Academic journal article Social Behavior and Personality: an international journal

The Goal-Focused Coaching Skills Questionnaire: Preliminary Findings

Academic journal article Social Behavior and Personality: an international journal

The Goal-Focused Coaching Skills Questionnaire: Preliminary Findings

Article excerpt

Goal-focused coaching is increasingly being used to help people set and reach personal and workplace goals. However, coaches' coaching skills are rarely measured. This exploratory study reports preliminary findings on the initial development and validation of a self-report measure, the Goal-focused Coaching Skills Questionnaire (GCSQ). Some participants also completed the Schutte Emotional Intelligence Scale (Schutte et al., 1998) and the Insight subscale of the Self-reflection and Insight Scale ([SRIS-IN], Grant, Franklin, & Langford, 2002). Convergent, face validity and test-retest reliability were found to be good, and scores on the GCSQ distinguished between professional and nonprofessional coaches. Scores on the GCSQ were also related to measures of emotional intelligence and personal insight. Behavioral observations following a coaching session indicated a significant correlation between coachees' ratings of the coaches' skills and the self-reported skill ratings of the coaches themselves. Limitations of the study are discussed and future research suggestions presented.

Keywords: workplace coaching, coaching skills, emotional intelligence, executive coaching, life coaching, insight.

Organizations are increasingly investing in developing the coaching skills of their managers, and coaching by line management is an important factor in enhancing employee engagement, well-being and performance (Chartered Institute of Personnel Development, 2004; Ellingeic, Ellinger, & Keller, 2003). Workplace coaching tends to be highly goal-focused, helping employees to set goals, develop action plans, and stay on track for success (Graham, Wedman, & Garvin-Kester, 1994). Reflecting the increasingly widespread use of coaching (Jarvis, 2003; Wright, 2005), one in five UK managers has received specific training in coaching skills (The Work Foundation, 2004). However, coaching skills are rarely measured or assessed using valid and reliable assessment tools (Lidbetter, 2003). The measurement of goal-focused coaching skills is an important part of assessing the impact of coach-skills training programs, and as a means of benchmarking coaching skills. Such measurement would be helpful to manager-coaches, professional coaches and human resource managers who oversee the learning and development needs of employees, as well as researchers exploring psychosocial factors related to personal and workplace coaching.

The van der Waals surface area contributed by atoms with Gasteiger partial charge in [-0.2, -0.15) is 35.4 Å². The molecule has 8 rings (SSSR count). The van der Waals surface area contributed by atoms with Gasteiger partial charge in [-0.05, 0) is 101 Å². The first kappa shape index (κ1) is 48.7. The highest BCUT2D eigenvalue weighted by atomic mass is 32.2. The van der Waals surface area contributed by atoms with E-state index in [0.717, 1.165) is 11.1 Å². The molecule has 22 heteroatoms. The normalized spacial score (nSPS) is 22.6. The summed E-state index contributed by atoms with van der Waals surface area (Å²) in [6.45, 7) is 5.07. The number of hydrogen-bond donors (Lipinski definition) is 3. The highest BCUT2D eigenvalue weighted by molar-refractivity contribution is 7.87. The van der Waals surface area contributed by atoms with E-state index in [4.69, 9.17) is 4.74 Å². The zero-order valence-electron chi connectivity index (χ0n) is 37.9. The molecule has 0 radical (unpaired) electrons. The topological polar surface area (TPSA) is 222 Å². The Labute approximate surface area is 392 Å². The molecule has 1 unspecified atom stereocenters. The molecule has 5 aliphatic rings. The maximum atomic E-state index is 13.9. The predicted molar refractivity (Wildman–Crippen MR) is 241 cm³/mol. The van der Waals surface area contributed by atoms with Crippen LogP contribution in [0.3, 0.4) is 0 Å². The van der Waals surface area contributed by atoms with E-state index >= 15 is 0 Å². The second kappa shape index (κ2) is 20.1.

Our objective was to develop a short self-report measure which could be used quickly and with ease. Long complex questionnaires tend not to be warmly received, and we wanted the questionnaire to be both practical and reliable. This exploratory study reports our preliminary findings on the Goal-focused Coaching Skills Questionnaire (GCSQ) and presents directions for future research.

Goal-focused coaching can be understood as a collaborative, solution-focused and systematic process which is aimed at enhancing performance, self-directed learning and well-being (Grant, 2003). Although many proprietary models of coaching are presented as complex methodologies, in fact the essence of goalfocused coaching is a simple series of processes in which an individual sets a goal, develops a plan of action, begins action, monitors his or her performance (through observation and self-reflection), evaluates his or her performance (thus gaining insight) and, based on this evaluation, changes his or her actions to further enhance performance, and thus reach his or her goal (Graham et al., 1994). The role of the coach is to facilitate the coachee's progress through this cycle. In order to purposefully move through this cycle, individuals need to be able to regulate their thoughts, feelings and behaviors to best help them achieve their goals. Intelligent and purposeful use of emotions is thus central to the coaching process (David, 2005).

Emotional intelligence (EI) can be understood as having four key branches; a) the ability to accurately perceive emotions in oneself and others, b) the ability to use emotions to facilitate thought, c) understanding how different emotions arise and change over time, and d) the ability to use the knowledge from the first three branches to regulate emotions and translate them into constructive action (Mayer & Salovey, 1997). …

Search by... Author
Show... All Results Primary Sources Peer-reviewed

Oops!

An unknown error has occurred. Please click the button below to reload the page. If the problem persists, please try again in a little while.